South African Health Minister Zweli Mkhize will receive the vaccination against Johnson and Johnson coronavirus disease (COVID-19) on February 17, 2021 at the Khayelitsha Hospital near Cape Town, South Africa.
Gianluigi Guercia | Swimming pool | Reuters
Some countries in Africa are seeing increasingly worrying spikes in Covid cases and the numbers do not reflect the true scale of the outbreak there, World Health Organization officials said Wednesday.
Weekly Covid cases rose 44% to 95,000, while the death toll across Africa rose 20% to 1,400 from the previous week. Meanwhile, incidences have declined in every other region of the world, including India, which is currently battling the world’s worst outbreak.
“Although the numbers in Africa itself… don’t represent a large percentage of the world’s cases, we know that diagnosis in Africa is not as intense. So when you see the trend reversal, the trend is worrying. “Dr. Mike Ryan, executive director of the WHO’s Emergency Health Program, said on Wednesday.
“And when you look at the percentage of vaccines worldwide that go to Africa, that trend is even more worrying,” said Ryan.
An increase in cases 18 months after the pandemic started worries health officials and highlights the shortcomings in funding for vaccine equality initiatives. WHO officials say more testing is needed in the region.
Maria Van Kerkhove, WHO technical director for Covid-19, said some people say it is the beginning of a third peak in some African countries.
“We don’t know how many cases have been reported so far. We assume that we will miss many, many cases,” said Van Kerkhove.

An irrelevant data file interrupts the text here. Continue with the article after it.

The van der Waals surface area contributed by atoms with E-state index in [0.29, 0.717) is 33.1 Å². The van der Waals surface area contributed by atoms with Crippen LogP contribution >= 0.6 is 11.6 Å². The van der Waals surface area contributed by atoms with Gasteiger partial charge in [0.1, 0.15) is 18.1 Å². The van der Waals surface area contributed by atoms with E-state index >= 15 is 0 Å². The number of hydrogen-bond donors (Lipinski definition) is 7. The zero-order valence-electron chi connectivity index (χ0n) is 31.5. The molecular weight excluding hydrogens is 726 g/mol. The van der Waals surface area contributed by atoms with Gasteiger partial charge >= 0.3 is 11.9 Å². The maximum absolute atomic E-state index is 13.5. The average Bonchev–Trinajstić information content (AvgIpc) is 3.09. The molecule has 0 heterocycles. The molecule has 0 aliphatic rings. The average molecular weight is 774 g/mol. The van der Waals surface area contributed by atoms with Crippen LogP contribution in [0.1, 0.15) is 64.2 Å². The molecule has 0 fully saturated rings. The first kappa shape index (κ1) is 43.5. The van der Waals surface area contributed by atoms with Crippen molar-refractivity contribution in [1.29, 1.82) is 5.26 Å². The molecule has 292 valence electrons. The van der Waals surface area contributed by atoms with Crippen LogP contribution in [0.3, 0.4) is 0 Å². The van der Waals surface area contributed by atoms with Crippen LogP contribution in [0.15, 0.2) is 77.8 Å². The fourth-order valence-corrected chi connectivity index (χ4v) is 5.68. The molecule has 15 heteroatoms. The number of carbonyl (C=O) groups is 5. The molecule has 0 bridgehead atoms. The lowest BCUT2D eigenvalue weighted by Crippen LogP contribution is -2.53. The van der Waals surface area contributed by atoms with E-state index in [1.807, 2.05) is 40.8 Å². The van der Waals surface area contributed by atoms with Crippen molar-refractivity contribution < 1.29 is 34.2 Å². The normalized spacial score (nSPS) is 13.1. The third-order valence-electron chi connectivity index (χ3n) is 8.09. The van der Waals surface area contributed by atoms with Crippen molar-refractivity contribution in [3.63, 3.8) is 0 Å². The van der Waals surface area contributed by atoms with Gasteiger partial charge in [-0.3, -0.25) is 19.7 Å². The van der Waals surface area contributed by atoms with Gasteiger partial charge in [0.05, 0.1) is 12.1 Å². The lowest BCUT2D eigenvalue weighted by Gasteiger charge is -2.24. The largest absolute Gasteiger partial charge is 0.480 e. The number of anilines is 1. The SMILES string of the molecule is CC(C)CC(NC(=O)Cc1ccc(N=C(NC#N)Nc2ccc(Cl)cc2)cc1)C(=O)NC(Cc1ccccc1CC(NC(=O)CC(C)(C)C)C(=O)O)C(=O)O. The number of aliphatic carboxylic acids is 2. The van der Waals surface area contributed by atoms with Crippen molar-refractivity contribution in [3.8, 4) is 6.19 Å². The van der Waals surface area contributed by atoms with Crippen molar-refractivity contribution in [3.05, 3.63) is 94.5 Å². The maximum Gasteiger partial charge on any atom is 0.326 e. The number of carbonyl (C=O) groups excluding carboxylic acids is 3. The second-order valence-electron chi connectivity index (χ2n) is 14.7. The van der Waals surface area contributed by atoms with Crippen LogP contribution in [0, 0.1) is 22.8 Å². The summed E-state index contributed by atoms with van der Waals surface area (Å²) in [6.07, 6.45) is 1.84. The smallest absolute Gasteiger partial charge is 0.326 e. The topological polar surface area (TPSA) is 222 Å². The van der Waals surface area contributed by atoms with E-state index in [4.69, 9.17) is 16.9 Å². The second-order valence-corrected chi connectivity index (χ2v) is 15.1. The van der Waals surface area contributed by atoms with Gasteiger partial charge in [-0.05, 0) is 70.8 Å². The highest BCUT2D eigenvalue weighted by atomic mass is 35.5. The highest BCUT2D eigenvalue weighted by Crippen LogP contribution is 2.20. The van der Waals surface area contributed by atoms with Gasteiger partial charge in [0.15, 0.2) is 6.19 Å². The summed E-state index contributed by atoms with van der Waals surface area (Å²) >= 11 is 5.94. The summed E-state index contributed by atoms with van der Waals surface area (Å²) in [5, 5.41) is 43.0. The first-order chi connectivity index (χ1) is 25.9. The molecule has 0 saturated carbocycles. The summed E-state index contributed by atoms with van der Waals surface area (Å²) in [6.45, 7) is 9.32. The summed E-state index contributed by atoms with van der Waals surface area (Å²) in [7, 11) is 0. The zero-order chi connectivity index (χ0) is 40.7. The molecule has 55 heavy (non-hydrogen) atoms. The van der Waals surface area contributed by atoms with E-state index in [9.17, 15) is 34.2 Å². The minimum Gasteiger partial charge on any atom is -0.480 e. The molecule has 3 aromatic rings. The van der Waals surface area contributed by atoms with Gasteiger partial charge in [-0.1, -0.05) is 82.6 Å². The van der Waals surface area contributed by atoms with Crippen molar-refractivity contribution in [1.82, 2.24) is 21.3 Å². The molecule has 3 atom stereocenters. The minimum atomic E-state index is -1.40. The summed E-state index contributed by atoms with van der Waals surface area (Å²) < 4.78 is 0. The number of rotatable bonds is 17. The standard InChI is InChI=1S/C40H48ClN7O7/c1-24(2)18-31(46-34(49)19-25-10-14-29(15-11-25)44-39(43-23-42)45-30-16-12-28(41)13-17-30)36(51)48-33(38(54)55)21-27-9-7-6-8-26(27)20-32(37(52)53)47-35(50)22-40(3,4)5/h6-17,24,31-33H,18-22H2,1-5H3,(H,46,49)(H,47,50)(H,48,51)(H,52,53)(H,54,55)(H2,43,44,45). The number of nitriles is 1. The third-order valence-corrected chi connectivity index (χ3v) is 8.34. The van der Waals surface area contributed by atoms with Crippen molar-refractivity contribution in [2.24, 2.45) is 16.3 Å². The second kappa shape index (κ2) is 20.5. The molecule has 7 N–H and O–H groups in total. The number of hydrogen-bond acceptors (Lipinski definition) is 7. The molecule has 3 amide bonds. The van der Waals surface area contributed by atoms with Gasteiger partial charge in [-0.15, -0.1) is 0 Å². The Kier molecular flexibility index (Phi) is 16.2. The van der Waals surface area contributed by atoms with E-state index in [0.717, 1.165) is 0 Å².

The WHO announced at the end of May that Africa would need 20 million vaccine doses for patients’ second dose by mid-July to ensure adequate protection against the virus.
The lack of funding for the vaccine-sharing campaigns left Africa behind to purchase the life-saving vaccines. “The lowest number of vaccines in the world is currently in Africa,” said Ryan.
Many countries have pledged to distribute millions of doses around the world, but WHO officials say those doses need to get to low-income countries immediately and without delay. The continent has so far received less than 2% of the vaccine doses available worldwide.
About 60 vaccines were delivered for every 100 people in a high-income country, according to Ryan, and one vaccine was delivered for every 100 people in a low-income country. “This is a brutal reality, and today people are dying who shouldn’t die because they’re not protected with vaccines,” he said.
A study recently published in The Lancet showed death rates and certain risk factors in several African countries. In addition to the lack of access to vaccines, the lack of access to basic resources such as hospital beds and oxygen has been identified as a driving factor for mortality rates in African countries.
“We have these tools on hand, we just don’t use them, and they’re not in the right hands around the world and I think we all need to think about that,” said Van Kerkhove.